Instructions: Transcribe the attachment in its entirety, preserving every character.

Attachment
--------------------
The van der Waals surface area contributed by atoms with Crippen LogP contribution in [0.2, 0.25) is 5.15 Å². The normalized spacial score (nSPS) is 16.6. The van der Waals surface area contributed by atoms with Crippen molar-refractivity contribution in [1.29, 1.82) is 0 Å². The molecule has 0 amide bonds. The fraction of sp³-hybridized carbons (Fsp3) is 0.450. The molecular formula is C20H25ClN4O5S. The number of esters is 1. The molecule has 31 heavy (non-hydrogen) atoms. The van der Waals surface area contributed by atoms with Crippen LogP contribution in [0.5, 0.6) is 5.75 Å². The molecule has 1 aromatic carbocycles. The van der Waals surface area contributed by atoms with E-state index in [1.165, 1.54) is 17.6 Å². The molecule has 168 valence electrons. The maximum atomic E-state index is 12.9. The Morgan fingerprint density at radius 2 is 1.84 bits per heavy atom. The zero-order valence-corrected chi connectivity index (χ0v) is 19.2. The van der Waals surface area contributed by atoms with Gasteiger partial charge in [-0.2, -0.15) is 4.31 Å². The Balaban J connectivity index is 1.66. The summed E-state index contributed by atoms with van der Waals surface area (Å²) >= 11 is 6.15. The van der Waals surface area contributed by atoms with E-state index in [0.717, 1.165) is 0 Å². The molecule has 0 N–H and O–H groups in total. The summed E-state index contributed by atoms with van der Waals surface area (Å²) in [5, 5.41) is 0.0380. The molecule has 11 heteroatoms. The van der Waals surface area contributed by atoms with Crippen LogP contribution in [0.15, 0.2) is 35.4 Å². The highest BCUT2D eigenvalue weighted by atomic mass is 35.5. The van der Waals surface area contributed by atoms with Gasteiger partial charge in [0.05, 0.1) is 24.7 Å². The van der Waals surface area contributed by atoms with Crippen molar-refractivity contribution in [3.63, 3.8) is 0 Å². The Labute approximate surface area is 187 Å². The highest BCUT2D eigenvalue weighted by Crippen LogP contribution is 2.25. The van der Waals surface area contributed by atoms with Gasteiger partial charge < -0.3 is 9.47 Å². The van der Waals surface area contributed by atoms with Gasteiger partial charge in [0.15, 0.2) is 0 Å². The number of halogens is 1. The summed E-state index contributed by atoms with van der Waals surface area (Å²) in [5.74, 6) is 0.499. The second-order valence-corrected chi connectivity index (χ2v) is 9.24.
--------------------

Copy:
The van der Waals surface area contributed by atoms with Crippen LogP contribution in [0.2, 0.25) is 5.15 Å². The normalized spacial score (nSPS) is 16.6. The van der Waals surface area contributed by atoms with Crippen molar-refractivity contribution in [1.29, 1.82) is 0 Å². The molecule has 0 amide bonds. The fraction of sp³-hybridized carbons (Fsp3) is 0.450. The molecular formula is C20H25ClN4O5S. The number of esters is 1. The molecule has 31 heavy (non-hydrogen) atoms. The van der Waals surface area contributed by atoms with Crippen LogP contribution in [0.5, 0.6) is 5.75 Å². The molecule has 1 aromatic carbocycles. The van der Waals surface area contributed by atoms with E-state index in [1.165, 1.54) is 17.6 Å². The molecule has 168 valence electrons. The maximum atomic E-state index is 12.9. The Morgan fingerprint density at radius 2 is 1.84 bits per heavy atom. The zero-order valence-corrected chi connectivity index (χ0v) is 19.2. The van der Waals surface area contributed by atoms with Gasteiger partial charge in [-0.2, -0.15) is 4.31 Å². The Balaban J connectivity index is 1.66. The summed E-state index contributed by atoms with van der Waals surface area (Å²) >= 11 is 6.15. The van der Waals surface area contributed by atoms with E-state index in [0.717, 1.165) is 0 Å². The molecule has 0 N–H and O–H groups in total. The summed E-state index contributed by atoms with van der Waals surface area (Å²) in [5, 5.41) is 0.0380. The molecule has 11 heteroatoms. The van der Waals surface area contributed by atoms with Crippen LogP contribution in [0.15, 0.2) is 35.4 Å². The highest BCUT2D eigenvalue weighted by atomic mass is 35.5. The van der Waals surface area contributed by atoms with Gasteiger partial charge in [0.05, 0.1) is 24.7 Å². The van der Waals surface area contributed by atoms with Crippen molar-refractivity contribution in [3.63, 3.8) is 0 Å². The Labute approximate surface area is 187 Å². The highest BCUT2D eigenvalue weighted by Crippen LogP contribution is 2.25. The van der Waals surface area contributed by atoms with Gasteiger partial charge < -0.3 is 9.47 Å². The van der Waals surface area contributed by atoms with Gasteiger partial charge in [0.15, 0.2) is 0 Å². The number of halogens is 1. The summed E-state index contributed by atoms with van der Waals surface area (Å²) in [5.74, 6) is 0.499. The second-order valence-corrected chi connectivity index (χ2v) is 9.24.